First things first, I love http://hellogiggles.com. Hello Giggles is a BA website started by 3 lovely ladies and the articles are incredibly relatable. If you don’t have time to read books (WHY are you here!?), you should at least check out this article: http://hellogiggles.com/things-i-am-learning-from-my-grandma-part-5 – it’s about books and wisdom from grandmas. I miss my grandmas. And grandpa.
Anyway, I’ve been debating on what book to do for the inaugural review and since the cable’s out and I can’t watch “So You Think You Can Dance”* in its entirety, I finally decided on a book.
*Did I mention my love of bad TV? Well, my boyfriend thinks it’s bad, but I don’t. Another one of my loves is dance. Always and forever. All I wanted to see was Lauren Froderman from last year and the cable and the storm and…Oh. Books. Sorry.
I read about this book in a couple of magazines and decided to check it out, mostly because I read that the author, Ransom Riggs, used real old photos that he found to supplement his story. I mean, the photos weren’t REAL old like super old, but I mean like not fake. Just old. I’m a huge fan of building stories around things in real life, which is totally vague and probably only makes sense if you had to write stories from Chris Van Allsburg’s The Mysteries of Harris Burdick in 5th grade like I did, so I really enjoyed that idea.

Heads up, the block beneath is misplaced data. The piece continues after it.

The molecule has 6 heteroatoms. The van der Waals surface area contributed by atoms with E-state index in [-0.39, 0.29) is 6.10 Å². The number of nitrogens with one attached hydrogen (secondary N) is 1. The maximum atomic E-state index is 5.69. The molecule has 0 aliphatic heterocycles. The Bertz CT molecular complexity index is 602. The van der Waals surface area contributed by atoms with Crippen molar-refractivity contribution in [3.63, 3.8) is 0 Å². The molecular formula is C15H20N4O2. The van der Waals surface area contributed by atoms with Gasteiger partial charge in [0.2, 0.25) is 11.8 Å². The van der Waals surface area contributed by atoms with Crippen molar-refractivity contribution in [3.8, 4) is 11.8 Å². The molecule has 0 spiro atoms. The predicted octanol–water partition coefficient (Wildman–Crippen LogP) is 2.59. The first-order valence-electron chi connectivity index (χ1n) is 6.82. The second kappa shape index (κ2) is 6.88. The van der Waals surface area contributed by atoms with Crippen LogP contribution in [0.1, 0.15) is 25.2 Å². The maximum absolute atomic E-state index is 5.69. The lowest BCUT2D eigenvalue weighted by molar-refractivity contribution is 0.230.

Besides the photos, the book centers around a boy named Jacob Portman (blogger’s note – I had to look up his name and I just finished this book 3 days ago. You’ll learn that I am passionate at books, terrible at remembering names in books and some descriptive details like how a character looks. I make it up in my head. It’s the complete opposite of myself in real life which is interesting.) Jacob is very close with his Grandpa Portman, who has always told him fantastical stories of growing up in a children’s home. This children’s home isn’t like any other children’s home, at least not any I’ve heard about. He shows Jacob a select few photographs of his friends there, some of whom are invisible, can lift boulders, float, or even manage not to whine throughout an airplane ride. Oh, sorry, that wasn’t one of them. Girl can dream though, amiright?